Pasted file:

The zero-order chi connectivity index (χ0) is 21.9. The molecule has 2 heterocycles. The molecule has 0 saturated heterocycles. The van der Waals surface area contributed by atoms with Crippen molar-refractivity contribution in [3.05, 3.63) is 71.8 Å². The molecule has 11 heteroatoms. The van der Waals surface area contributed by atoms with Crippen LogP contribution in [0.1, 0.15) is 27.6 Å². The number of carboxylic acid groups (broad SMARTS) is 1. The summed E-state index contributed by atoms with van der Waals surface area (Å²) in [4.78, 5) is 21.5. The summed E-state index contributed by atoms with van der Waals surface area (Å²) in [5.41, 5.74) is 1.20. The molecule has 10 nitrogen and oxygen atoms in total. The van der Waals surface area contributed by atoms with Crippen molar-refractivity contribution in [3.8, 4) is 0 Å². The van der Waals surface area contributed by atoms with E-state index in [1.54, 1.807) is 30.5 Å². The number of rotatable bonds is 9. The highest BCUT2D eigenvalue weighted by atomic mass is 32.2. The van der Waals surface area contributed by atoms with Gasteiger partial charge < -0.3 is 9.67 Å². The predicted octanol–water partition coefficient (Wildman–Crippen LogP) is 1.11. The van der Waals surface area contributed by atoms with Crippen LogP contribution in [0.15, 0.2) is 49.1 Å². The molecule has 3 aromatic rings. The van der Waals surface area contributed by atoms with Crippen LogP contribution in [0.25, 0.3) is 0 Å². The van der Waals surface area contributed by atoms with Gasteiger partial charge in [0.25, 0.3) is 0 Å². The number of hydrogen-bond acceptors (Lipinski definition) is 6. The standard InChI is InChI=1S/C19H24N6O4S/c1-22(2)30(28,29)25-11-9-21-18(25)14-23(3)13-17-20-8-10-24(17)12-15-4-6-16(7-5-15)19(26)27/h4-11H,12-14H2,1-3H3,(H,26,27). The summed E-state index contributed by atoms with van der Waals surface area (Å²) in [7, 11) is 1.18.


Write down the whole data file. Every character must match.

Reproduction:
The zero-order chi connectivity index (χ0) is 21.9. The molecule has 2 heterocycles. The molecule has 0 saturated heterocycles. The van der Waals surface area contributed by atoms with Crippen molar-refractivity contribution in [3.05, 3.63) is 71.8 Å². The molecule has 11 heteroatoms. The van der Waals surface area contributed by atoms with Crippen LogP contribution in [0.1, 0.15) is 27.6 Å². The number of carboxylic acid groups (broad SMARTS) is 1. The summed E-state index contributed by atoms with van der Waals surface area (Å²) in [4.78, 5) is 21.5. The summed E-state index contributed by atoms with van der Waals surface area (Å²) in [5.41, 5.74) is 1.20. The molecule has 10 nitrogen and oxygen atoms in total. The van der Waals surface area contributed by atoms with Crippen molar-refractivity contribution in [3.8, 4) is 0 Å². The van der Waals surface area contributed by atoms with E-state index in [1.54, 1.807) is 30.5 Å². The number of rotatable bonds is 9. The highest BCUT2D eigenvalue weighted by atomic mass is 32.2. The van der Waals surface area contributed by atoms with Gasteiger partial charge < -0.3 is 9.67 Å². The predicted octanol–water partition coefficient (Wildman–Crippen LogP) is 1.11. The van der Waals surface area contributed by atoms with Crippen LogP contribution in [0.15, 0.2) is 49.1 Å². The molecule has 3 aromatic rings. The van der Waals surface area contributed by atoms with Crippen LogP contribution in [0.25, 0.3) is 0 Å². The van der Waals surface area contributed by atoms with Gasteiger partial charge in [0.25, 0.3) is 0 Å². The number of hydrogen-bond acceptors (Lipinski definition) is 6. The standard InChI is InChI=1S/C19H24N6O4S/c1-22(2)30(28,29)25-11-9-21-18(25)14-23(3)13-17-20-8-10-24(17)12-15-4-6-16(7-5-15)19(26)27/h4-11H,12-14H2,1-3H3,(H,26,27). The summed E-state index contributed by atoms with van der Waals surface area (Å²) in [7, 11) is 1.18.